Many describe her as a consummate physician and superb teacher—deeply liked and respected by her peers. That’s why, out of some 3,000 faculty at Michigan, Dr. Collier was chosen by students and her peers to be this year’s White Coat Ceremony speaker. The White Coat ceremony is one bookend of medical school (graduation is the other), where students put on their white coats for the first time, take a modified Hippocratic oath and begin the long path to becoming a doctor. 

The trouble is that Professor Collier has views on abortion that are out of step with many Michigan medical students—likely the majority of them. She has stated that she defines herself as pro-life, though she does not state the extent of her position (i.e. whether she allows exemptions for rape or incest). In that same interview, in which she talks about her personal transformation from a pro-choice atheist to a Christian, she laments the intolerance for religious people among medical colleagues. “When we consider diversity in the medical profession, religious diversity is not—should not—be exempt from this goal.”

After Michigan announced her speech, the university made it clear that Dr. Collier would not be addressing abortion in her talk. “The White Coat Ceremony is not a platform for discussion of controversial issues, and Dr. Collier never planned to address a divisive topic as part of her remarks,” the dean of the medical school, Marshall Runge, wrote to students and staff earlier this month.

That didn’t stop hundreds of students and staff from signing a petition demanding Dr. Collier be replaced with another speaker. “While we support the rights of freedom of speech and religion, an anti-choice speaker as a representative of the University of Michigan undermines the University’s position on abortion and supports the non-universal, theology-rooted platform to restrict abortion access, an essential part of medical care,” they wrote. “We demand that UM stands in solidarity with us and selects a speaker whose values align with institutional policies, students, and the broader medical community.”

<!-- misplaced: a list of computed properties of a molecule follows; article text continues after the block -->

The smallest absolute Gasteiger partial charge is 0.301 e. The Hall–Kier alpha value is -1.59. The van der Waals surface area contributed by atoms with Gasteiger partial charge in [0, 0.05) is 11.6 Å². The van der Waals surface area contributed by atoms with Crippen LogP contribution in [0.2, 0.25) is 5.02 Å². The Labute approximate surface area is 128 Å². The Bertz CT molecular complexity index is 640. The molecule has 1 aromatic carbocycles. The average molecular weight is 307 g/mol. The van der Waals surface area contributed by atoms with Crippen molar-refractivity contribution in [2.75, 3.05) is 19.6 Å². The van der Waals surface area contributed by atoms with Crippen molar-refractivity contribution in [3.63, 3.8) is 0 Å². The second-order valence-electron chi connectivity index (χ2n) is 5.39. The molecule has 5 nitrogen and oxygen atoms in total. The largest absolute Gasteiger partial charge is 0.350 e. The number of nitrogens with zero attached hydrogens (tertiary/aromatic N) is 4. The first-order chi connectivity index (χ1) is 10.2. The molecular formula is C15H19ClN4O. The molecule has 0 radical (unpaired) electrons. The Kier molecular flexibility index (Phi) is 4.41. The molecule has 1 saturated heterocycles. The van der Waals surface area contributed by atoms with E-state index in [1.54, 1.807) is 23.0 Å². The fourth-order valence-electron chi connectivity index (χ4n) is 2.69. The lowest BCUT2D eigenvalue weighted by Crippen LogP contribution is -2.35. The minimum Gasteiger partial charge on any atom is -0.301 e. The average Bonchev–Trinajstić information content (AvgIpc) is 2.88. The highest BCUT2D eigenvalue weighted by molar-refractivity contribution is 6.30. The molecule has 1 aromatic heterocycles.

The school stood firm. But on Sunday, just as Dr. Collier rose to give her remarks, dozens of students and family members began walking out of their white coat ceremony.

By now we are all accustomed to such displays from American students. The particular shame here is that those who walked out missed a transcendent lecture about the meaning of practicing medicine in a culture that increasingly treats human beings like machines.

“The risk of this education and the one that I fell into is that you can come out of medical school with a bio-reductionist, mechanistic view of people and ultimately of yourself. You can easily end up seeing your patients as just a bag of blood and bones or human life as just molecules in motion,” Dr. Collier said.

“You are not technicians taking care of complex machines, but human beings taking care of other human beings,” she said. “Medicine is not merely a technical endeavor but above all a human one.”

I urge you to watch the whole thing here, beginning at 1:45:50:

Dr. Collier has handled the whole thing with grace. She tweeted yesterday: “I’ve heard that some of the students who walked out have been harassed and targeted—please stop. Everyone has a right to stand up for what they believe in.” 

I do not share Dr. Collier’s faith or her views on abortion. But ultimately, the decision of students to walk out of the lecture because they disagree with the speaker on another topic has no limit. 

In medicine, abortion is an important life or death issue. So too is universal health care, immigration and school closure. All these topics have the highest stakes. And all are controversial. If students walk out on speakers discussing unrelated issues, where does it end?  Would they learn about the nephron from a nephrologist who favors strict immigration limits? Could they learn how to perform CPR from an instructor who lobbied to keep schools open during Covid-19?